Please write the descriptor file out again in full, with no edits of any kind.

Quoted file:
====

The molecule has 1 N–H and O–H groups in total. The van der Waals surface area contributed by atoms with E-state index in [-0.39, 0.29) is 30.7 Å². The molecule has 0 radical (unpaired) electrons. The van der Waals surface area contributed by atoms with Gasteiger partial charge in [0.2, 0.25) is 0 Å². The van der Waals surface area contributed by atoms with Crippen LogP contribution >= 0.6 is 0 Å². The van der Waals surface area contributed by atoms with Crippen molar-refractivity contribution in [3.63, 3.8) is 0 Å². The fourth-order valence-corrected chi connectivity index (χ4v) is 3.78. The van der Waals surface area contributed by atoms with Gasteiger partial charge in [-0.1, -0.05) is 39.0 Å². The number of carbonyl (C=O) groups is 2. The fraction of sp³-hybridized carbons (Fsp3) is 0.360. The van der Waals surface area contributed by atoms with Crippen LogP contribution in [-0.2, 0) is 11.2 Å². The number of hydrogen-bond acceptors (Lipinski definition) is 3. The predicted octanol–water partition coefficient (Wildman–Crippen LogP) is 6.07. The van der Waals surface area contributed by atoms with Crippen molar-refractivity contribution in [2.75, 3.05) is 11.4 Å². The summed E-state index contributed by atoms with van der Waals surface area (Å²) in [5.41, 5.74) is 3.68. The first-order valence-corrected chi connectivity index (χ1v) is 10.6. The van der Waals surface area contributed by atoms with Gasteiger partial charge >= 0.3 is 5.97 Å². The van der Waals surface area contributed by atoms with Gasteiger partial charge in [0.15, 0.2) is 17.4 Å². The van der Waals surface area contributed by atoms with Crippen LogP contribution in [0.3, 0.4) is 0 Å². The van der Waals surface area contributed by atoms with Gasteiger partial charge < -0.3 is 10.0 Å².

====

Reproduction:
The molecule has 1 N–H and O–H groups in total. The van der Waals surface area contributed by atoms with E-state index in [-0.39, 0.29) is 30.7 Å². The molecule has 0 radical (unpaired) electrons. The van der Waals surface area contributed by atoms with Gasteiger partial charge in [0.2, 0.25) is 0 Å². The van der Waals surface area contributed by atoms with Crippen LogP contribution >= 0.6 is 0 Å². The van der Waals surface area contributed by atoms with Crippen molar-refractivity contribution in [3.63, 3.8) is 0 Å². The fourth-order valence-corrected chi connectivity index (χ4v) is 3.78. The van der Waals surface area contributed by atoms with Gasteiger partial charge in [-0.1, -0.05) is 39.0 Å². The number of carbonyl (C=O) groups is 2. The fraction of sp³-hybridized carbons (Fsp3) is 0.360. The van der Waals surface area contributed by atoms with Crippen LogP contribution in [-0.2, 0) is 11.2 Å². The number of hydrogen-bond acceptors (Lipinski definition) is 3. The predicted octanol–water partition coefficient (Wildman–Crippen LogP) is 6.07. The van der Waals surface area contributed by atoms with Crippen molar-refractivity contribution in [2.75, 3.05) is 11.4 Å². The summed E-state index contributed by atoms with van der Waals surface area (Å²) in [5.41, 5.74) is 3.68. The first-order valence-corrected chi connectivity index (χ1v) is 10.6. The van der Waals surface area contributed by atoms with Gasteiger partial charge >= 0.3 is 5.97 Å². The van der Waals surface area contributed by atoms with Gasteiger partial charge in [0.15, 0.2) is 17.4 Å². The van der Waals surface area contributed by atoms with Crippen LogP contribution in [0.3, 0.4) is 0 Å². The van der Waals surface area contributed by atoms with Gasteiger partial charge < -0.3 is 10.0 Å².